We estimated all LCA models using full information maximum likelihood (FIML) estimation via the Expectation Maximization (EM) algorithm in Mplus version 7.3 (Muthen & Muthen, 1998-2012). A common concern when estimating LCA models is converging on a local maxima. To avoid this issue Mplus implements a two-stage estimation procedure in which multiple sets of random start values are first generated and optimized up to 10 iterations (initial stage). Then, the best sets of random start values (i.e., the ones with the highest likelihood of producing the data) are used as starting values in the subsequent step and optimized to completion (final stage). We specified a random start value of 1,000 and final stage optimization value of 500 for our study. Thus, for each LCA model, Mplus generated 1,000 sets of random start values and optimized them to 10 iterations. Then, Mplus used the best 500 sets of random start as starting values in the subsequent step and optimized them to completion to obtain the final model solution.
Model fit. We examined model-data fit via the log-likelihood (LL), Bayesian information criterion (BIC; Schwarz, 1978), and sample-size adjusted BIC (SSABIC; Sclove, 1987). The LL for each model represents the likelihood of the data given the specified estimated model parameters. LL values closer to zero indicate a higher likelihood of the data and thus, better model-data fit. Because LL values will always be closer to zero for more complex models (e.g., models with more classes), we also examined model-data fit via two information criteria measures: BIC and SSABIC. The BIC and SSABIC penalize the LL for model complexity in different ways, with smaller values indicating more superior model-data fit. The BIC and SSABIC have been shown to perform well in simulation studies (Henson, Reise, & Kim, 2007; Tofighi & Enders, 2008). We championed the model with the lowest BIC and SSABIC values as the best-fitting model in our study.
Model comparison. We compared models differing in the number of classes using the Lo-Mendell-Rubin likelihood test (LMRT; Lo, Mendell, & Rubin, 2001), bootstrap likelihood ratio test (BLRT; McLachlan & Peel, 2000), and the approximate Bayes factor (BF). The LMRT and BLRT compare a C class model to a C-1 class model. A significant LMRT or BLRT would indicate that the model with C classes fits the data significantly better than the model with C-1 classes. The approximate BF compares the BIC values between two models ([BF.sub.1,2]),
[BF.sub.1,2] = exp[(-0.5[BIC.sub.1]) - (-0.5[BIC.sub.2])]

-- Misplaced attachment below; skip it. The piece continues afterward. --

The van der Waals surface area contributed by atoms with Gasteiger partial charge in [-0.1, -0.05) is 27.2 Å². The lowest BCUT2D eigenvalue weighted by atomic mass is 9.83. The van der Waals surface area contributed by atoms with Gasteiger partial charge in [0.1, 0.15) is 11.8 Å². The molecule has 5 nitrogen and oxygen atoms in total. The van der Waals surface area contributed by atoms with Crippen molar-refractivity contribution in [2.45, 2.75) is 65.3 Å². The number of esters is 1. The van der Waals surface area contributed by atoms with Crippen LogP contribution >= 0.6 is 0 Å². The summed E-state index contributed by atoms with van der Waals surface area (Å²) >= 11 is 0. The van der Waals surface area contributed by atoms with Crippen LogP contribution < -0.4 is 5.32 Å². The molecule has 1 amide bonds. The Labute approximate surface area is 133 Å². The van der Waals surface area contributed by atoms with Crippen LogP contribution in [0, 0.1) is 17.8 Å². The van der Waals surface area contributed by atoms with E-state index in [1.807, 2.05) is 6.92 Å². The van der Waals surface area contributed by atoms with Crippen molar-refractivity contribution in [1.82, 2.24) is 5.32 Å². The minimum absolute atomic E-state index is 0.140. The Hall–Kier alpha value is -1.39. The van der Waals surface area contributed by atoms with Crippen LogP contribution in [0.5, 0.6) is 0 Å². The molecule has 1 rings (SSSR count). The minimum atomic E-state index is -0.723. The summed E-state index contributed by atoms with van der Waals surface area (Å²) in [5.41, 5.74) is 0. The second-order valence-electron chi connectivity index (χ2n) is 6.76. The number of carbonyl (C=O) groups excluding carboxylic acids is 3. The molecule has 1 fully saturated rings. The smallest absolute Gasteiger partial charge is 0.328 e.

where [BIC.sub.1] and [BIC.sub.2] represent the BIC values associated with model one and model two (e.g., one-class model and two-class model). A BF value greater than one would imply that model one is more strongly supported by the data than model two (Wasserman, 2000).
Validity analysis. It is important for researchers to validate the identified classes because classes that emerge in LCA may be an artifact of the data and not true qualitatively different groups of students. A variety of methods have been developed to obtain validity evidence in LCA. One simple method is to modally assign students to classes based on their highest posterior probability and use the new class membership variable in subsequent traditional analyses (e.g., ANOVA, regression). To clarify, consider a 2-class model. Each individual in a 2-class model has two posterior probabilities: one conveying their probability of membership in Class 1 and another conveying their probability of membership in Class 2. Thus, a fictitious individual might have posterior probabilities of .85 and .15 for Classes 1 and 2, respectively. The new class membership variable captures the class for which the posterior probability is the highest, which would be Class 1 for our fictitious individual. Once the new class membership variable is created traditional analyses can be used to relate it to other variables. This method, however, assumes perfect classification accuracy (i.e., all posterior probabilities are one or zero). For this reason, other methods that account for classification accuracy have been developed (e.g., 3-step method, Lanza, and BCH). The choice among the latter methods is dependent on whether (a) the auxiliary variables are treated as predictors or outcomes of class membership and (b) the auxiliary variables are continuous or categorical. In our study we treated gender, race, student academic classification and cohort as categorical predictors of class membership. Given these criteria, we chose to use the 3-step method (Asparouhov & Muthen, 2014; Vermunt, 2010) to conduct our validity analyses, running the analysis separately for each auxiliary variable. In the 3-step method, multinomial regression is used to regress the new class membership variable on auxiliary variable(s) while taking into account the classification accuracy of the model.